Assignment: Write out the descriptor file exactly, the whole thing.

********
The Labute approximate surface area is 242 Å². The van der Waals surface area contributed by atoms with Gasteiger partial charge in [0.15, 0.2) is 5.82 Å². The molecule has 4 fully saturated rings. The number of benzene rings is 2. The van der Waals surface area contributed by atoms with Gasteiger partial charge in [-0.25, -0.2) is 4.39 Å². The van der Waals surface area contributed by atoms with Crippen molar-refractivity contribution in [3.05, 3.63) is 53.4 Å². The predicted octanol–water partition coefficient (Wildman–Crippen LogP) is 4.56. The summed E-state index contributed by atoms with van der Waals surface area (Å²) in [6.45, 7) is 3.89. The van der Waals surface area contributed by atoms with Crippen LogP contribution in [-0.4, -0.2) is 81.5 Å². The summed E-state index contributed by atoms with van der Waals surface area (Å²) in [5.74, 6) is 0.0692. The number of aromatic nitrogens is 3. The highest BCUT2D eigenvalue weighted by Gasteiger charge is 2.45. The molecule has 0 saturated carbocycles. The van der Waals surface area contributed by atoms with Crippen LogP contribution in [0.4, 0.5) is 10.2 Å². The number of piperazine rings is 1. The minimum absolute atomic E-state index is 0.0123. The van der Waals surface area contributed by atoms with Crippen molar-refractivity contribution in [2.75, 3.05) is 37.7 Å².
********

The Labute approximate surface area is 242 Å². The van der Waals surface area contributed by atoms with Gasteiger partial charge in [0.15, 0.2) is 5.82 Å². The molecule has 4 fully saturated rings. The number of benzene rings is 2. The van der Waals surface area contributed by atoms with Gasteiger partial charge in [-0.25, -0.2) is 4.39 Å². The van der Waals surface area contributed by atoms with Crippen molar-refractivity contribution in [3.05, 3.63) is 53.4 Å². The predicted octanol–water partition coefficient (Wildman–Crippen LogP) is 4.56. The summed E-state index contributed by atoms with van der Waals surface area (Å²) in [6.45, 7) is 3.89. The van der Waals surface area contributed by atoms with Crippen LogP contribution in [-0.4, -0.2) is 81.5 Å². The summed E-state index contributed by atoms with van der Waals surface area (Å²) in [5.74, 6) is 0.0692. The number of aromatic nitrogens is 3. The highest BCUT2D eigenvalue weighted by Gasteiger charge is 2.45. The molecule has 0 saturated carbocycles. The van der Waals surface area contributed by atoms with Crippen LogP contribution in [0.4, 0.5) is 10.2 Å². The number of piperazine rings is 1. The minimum absolute atomic E-state index is 0.0123. The van der Waals surface area contributed by atoms with Crippen molar-refractivity contribution in [2.75, 3.05) is 37.7 Å².